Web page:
New Membrane System Highlight of Plant Tour

I recently toured the Lakeview Water Treatment Plant serving the Region of Peel, Ontario.

by James Laughlin

I recently toured the Lakeview Water Treatment Plant serving the Region of Peel, Ontario. The 96 mgd expansion is being billed as the world’s largest immersed membrane ultrafiltration plant and the first large-scale operation to combine ozone and biologically activated carbon (BAC) pretreatment with immersed ultrafiltration membranes.

I always enjoy touring treatment facilities, whether large or small, new or old. While I write about drinking water and wastewater treatment equipment almost every day, it’s a rare treat to see that equipment in operation.

The Lakeview plant was still undergoing shake-down testing when I joined a tour hosted by GE Water Technologies. The facility uses ZeeWeed UF membranes supplied by Zenon, which was acquired by GE last year.

While the membrane system was certainly a highlight of the tour, our group had the chance to visit every inch of the facility - starting with the pumping room where raw water from Lake Ontario is brought into the facility and following through the treatment process to the point where the water is sent to the distribution system.

Being new, everything about the plant was spotless. And except for the pump rooms, it was an oddly quiet facility. Of course it’s state of the art and the entire plant can be operated by one person from a central control room.

The membrane facility is in addition to the Region of Peel’s 56-year-old 148 mgd conventional treatment plant. The decision to use membranes for the new facility was driven by a variety of factors, including space constraints, future expansion capabilities and the declining cost of membrane systems. The ozone/BAC/membrane treatment train was selected in part because of its ability to meet anticipated future regulations.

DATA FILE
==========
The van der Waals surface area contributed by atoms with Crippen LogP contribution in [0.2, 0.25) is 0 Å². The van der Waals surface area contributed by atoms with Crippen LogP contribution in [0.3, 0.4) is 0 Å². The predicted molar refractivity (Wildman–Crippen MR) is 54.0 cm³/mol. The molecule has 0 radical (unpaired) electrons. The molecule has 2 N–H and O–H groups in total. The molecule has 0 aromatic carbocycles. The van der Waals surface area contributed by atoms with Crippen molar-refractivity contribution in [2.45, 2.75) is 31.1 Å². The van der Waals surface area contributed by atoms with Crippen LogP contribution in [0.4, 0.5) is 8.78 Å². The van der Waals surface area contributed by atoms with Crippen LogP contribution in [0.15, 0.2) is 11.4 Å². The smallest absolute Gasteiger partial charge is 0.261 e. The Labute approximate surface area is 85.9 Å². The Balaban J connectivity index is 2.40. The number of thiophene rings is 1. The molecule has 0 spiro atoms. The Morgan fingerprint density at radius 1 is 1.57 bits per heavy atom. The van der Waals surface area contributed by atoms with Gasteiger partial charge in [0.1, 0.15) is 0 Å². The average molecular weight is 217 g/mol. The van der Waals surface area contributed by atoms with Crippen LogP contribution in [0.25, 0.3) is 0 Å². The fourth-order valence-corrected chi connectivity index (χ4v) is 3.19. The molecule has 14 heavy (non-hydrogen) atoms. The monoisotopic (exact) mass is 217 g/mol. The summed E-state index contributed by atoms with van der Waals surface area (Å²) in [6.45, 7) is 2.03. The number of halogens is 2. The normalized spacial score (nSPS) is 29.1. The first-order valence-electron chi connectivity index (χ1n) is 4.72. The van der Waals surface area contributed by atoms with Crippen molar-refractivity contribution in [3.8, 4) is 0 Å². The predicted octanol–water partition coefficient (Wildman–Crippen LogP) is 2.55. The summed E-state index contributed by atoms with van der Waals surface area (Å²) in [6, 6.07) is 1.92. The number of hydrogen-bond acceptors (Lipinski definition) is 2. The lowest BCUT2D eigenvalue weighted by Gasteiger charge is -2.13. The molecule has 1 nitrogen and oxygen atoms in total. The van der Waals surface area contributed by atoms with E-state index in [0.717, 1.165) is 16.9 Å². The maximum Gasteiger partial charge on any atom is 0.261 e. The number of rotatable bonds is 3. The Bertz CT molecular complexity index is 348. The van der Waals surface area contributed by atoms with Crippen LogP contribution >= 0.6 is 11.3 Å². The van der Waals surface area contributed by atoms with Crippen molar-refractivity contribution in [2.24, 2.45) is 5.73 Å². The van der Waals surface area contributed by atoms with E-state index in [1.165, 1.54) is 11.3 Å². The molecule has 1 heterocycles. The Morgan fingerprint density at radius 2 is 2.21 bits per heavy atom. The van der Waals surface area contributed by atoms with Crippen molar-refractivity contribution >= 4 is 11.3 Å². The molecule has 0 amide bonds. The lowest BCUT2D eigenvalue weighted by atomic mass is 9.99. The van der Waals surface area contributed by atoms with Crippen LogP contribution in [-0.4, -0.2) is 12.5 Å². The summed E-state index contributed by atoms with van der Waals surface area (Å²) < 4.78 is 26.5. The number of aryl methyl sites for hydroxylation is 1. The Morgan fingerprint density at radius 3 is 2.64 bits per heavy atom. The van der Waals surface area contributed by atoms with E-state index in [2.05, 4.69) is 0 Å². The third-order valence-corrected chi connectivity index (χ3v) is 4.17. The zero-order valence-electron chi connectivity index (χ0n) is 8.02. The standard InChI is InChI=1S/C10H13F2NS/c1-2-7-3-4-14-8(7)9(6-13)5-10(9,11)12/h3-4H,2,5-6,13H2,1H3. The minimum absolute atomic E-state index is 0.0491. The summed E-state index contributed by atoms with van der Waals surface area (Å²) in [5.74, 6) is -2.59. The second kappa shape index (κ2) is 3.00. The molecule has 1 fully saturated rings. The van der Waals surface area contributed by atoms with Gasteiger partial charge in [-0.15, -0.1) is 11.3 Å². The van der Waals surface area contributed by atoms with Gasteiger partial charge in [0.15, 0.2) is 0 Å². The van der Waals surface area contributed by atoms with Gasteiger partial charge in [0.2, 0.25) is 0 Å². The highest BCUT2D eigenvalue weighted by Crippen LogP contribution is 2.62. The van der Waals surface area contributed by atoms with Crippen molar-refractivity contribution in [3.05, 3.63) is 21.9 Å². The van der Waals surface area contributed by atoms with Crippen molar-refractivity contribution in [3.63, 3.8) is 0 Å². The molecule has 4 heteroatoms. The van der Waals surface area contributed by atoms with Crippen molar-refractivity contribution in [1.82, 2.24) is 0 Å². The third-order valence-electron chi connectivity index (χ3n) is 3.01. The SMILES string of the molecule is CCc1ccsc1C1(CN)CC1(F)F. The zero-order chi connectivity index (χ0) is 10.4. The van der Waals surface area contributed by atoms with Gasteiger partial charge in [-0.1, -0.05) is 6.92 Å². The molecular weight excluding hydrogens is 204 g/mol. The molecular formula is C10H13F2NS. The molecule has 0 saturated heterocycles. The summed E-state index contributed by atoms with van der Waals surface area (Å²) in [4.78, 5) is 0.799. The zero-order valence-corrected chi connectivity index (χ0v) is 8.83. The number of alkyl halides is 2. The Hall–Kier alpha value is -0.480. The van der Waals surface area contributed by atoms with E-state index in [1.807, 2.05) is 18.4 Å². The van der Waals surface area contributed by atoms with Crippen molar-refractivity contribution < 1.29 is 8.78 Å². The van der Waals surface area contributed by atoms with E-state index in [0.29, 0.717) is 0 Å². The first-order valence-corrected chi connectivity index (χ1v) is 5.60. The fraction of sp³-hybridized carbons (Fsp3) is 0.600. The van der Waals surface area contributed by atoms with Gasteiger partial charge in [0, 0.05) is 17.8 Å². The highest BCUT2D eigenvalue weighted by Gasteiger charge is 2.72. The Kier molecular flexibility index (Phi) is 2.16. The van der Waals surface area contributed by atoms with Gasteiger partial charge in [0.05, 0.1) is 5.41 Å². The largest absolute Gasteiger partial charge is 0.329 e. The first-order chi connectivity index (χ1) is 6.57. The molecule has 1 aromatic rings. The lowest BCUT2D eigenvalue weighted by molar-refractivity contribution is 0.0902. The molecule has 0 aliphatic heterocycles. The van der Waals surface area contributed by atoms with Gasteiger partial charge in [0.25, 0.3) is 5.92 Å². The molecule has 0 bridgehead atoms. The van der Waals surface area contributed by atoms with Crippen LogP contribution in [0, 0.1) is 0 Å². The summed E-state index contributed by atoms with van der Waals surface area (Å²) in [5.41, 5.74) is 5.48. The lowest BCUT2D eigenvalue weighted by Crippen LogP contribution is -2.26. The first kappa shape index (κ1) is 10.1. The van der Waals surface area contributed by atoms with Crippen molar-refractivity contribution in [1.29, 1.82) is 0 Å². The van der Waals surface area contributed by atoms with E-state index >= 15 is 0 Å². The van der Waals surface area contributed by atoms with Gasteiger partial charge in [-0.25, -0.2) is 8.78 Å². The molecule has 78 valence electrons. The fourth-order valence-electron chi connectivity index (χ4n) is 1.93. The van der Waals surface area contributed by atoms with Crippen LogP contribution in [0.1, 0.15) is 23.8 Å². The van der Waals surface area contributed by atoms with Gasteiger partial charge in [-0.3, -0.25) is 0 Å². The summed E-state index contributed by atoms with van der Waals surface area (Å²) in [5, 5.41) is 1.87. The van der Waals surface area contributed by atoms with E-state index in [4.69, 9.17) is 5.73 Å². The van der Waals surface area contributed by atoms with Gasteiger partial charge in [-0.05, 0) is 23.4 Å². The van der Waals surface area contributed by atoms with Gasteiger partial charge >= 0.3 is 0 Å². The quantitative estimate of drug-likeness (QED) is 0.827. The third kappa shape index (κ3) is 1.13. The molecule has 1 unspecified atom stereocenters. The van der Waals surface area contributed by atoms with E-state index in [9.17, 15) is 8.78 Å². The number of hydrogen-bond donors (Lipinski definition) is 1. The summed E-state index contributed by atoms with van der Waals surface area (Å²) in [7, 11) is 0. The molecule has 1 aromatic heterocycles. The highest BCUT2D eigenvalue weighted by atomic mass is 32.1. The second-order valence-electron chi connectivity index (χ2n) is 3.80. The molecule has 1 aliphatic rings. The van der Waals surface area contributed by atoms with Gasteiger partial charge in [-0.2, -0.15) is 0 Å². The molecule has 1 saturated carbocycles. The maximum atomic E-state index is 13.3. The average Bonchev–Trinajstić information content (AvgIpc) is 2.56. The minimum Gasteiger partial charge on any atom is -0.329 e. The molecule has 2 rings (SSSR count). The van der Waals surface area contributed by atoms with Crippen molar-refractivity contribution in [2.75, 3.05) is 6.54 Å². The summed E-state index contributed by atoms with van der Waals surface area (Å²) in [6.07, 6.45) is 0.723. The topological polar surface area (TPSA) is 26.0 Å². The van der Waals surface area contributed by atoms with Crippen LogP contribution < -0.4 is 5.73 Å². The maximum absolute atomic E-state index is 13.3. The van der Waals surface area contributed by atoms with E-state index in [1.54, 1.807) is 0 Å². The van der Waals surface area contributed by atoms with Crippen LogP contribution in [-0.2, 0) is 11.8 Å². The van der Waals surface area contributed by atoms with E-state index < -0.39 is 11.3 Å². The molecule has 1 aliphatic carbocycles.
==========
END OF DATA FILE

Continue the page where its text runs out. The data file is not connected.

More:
Pretreatment with ozone and BAC removes up to 90 percent of the organic foulants prior to membrane filtration, enabling the membranes to operate at higher flux rates with longer run-times between cleanings. The treatment train has consistently produced treated water with at least 4-log removal of Cryptosporidium, turbidity of less than 0.1 NTU and insignificant levels of disinfection byproducts.

The treatment process starts by adding chlorine at the plant intake to control zebra mussels. The water is then be pre-screened and pumped to a feed header that can supply either the conventional treatment plant or the expansion. Water that is directed to the advanced treatment train is treated with caustic to adjust the pH to a level that is acceptable for the BACC. Ozone, generated from liquid oxygen, is added to provide 1-log inactivation of Cryptosporidium and also oxidize organic compounds that cause taste and odor problems. Sodium bisulfite is added to the ozone-contacted water for quenching prior to releasing it to the BACC.

After ozonation, the water travels by gravity to the deep-bed activated carbon filters for removal of organics and taste and odor control. The BACC also acts as a roughing filter for turbidity removal. From the BACC, the water flows by gravity to the membrane filtration tanks.

Lakeview has 12 membrane process trains, each consisting of a 14,500-gallon tank that can hold up to seven ZeeWeed membrane cassettes. Eleven of the trains will operate at all times, with the 12th train operating on demand, whenever one of the others is taken out of service for cleaning, scheduled maintenance or testing.

James Laughlin, Editor

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